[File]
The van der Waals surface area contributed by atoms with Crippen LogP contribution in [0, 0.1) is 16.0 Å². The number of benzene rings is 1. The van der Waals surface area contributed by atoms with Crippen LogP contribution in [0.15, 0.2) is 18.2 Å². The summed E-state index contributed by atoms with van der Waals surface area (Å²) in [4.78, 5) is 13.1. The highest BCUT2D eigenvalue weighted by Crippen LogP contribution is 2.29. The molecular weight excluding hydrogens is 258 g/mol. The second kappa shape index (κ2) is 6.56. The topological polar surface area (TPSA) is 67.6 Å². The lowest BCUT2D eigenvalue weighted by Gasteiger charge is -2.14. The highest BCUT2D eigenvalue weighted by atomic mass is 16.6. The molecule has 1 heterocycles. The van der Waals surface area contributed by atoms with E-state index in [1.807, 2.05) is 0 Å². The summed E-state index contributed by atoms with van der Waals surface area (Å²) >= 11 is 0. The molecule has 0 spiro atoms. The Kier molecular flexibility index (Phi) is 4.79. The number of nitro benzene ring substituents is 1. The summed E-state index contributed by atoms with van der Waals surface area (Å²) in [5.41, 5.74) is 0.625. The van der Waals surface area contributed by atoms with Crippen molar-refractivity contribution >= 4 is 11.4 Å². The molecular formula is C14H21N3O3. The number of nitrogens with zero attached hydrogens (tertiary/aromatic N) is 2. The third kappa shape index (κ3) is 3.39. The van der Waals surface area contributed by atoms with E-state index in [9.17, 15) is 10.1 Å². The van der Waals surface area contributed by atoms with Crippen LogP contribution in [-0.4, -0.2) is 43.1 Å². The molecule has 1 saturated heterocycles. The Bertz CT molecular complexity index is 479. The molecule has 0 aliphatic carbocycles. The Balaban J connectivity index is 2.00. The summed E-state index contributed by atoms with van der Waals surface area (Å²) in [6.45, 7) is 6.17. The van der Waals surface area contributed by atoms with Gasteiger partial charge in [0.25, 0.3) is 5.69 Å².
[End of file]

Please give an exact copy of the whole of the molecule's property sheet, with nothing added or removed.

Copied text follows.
The van der Waals surface area contributed by atoms with Crippen LogP contribution in [0, 0.1) is 16.0 Å². The number of benzene rings is 1. The van der Waals surface area contributed by atoms with Crippen LogP contribution in [0.15, 0.2) is 18.2 Å². The summed E-state index contributed by atoms with van der Waals surface area (Å²) in [4.78, 5) is 13.1. The highest BCUT2D eigenvalue weighted by Crippen LogP contribution is 2.29. The molecular weight excluding hydrogens is 258 g/mol. The second kappa shape index (κ2) is 6.56. The topological polar surface area (TPSA) is 67.6 Å². The lowest BCUT2D eigenvalue weighted by Gasteiger charge is -2.14. The highest BCUT2D eigenvalue weighted by atomic mass is 16.6. The molecule has 1 heterocycles. The van der Waals surface area contributed by atoms with E-state index in [1.807, 2.05) is 0 Å². The summed E-state index contributed by atoms with van der Waals surface area (Å²) >= 11 is 0. The molecule has 0 spiro atoms. The Kier molecular flexibility index (Phi) is 4.79. The number of nitro benzene ring substituents is 1. The summed E-state index contributed by atoms with van der Waals surface area (Å²) in [5.41, 5.74) is 0.625. The van der Waals surface area contributed by atoms with Crippen molar-refractivity contribution >= 4 is 11.4 Å². The molecular formula is C14H21N3O3. The number of nitrogens with zero attached hydrogens (tertiary/aromatic N) is 2. The third kappa shape index (κ3) is 3.39. The van der Waals surface area contributed by atoms with E-state index in [9.17, 15) is 10.1 Å². The van der Waals surface area contributed by atoms with Crippen LogP contribution in [-0.4, -0.2) is 43.1 Å². The molecule has 1 saturated heterocycles. The Bertz CT molecular complexity index is 479. The molecule has 0 aliphatic carbocycles. The Balaban J connectivity index is 2.00. The summed E-state index contributed by atoms with van der Waals surface area (Å²) in [6.45, 7) is 6.17. The van der Waals surface area contributed by atoms with Gasteiger partial charge in [0.25, 0.3) is 5.69 Å².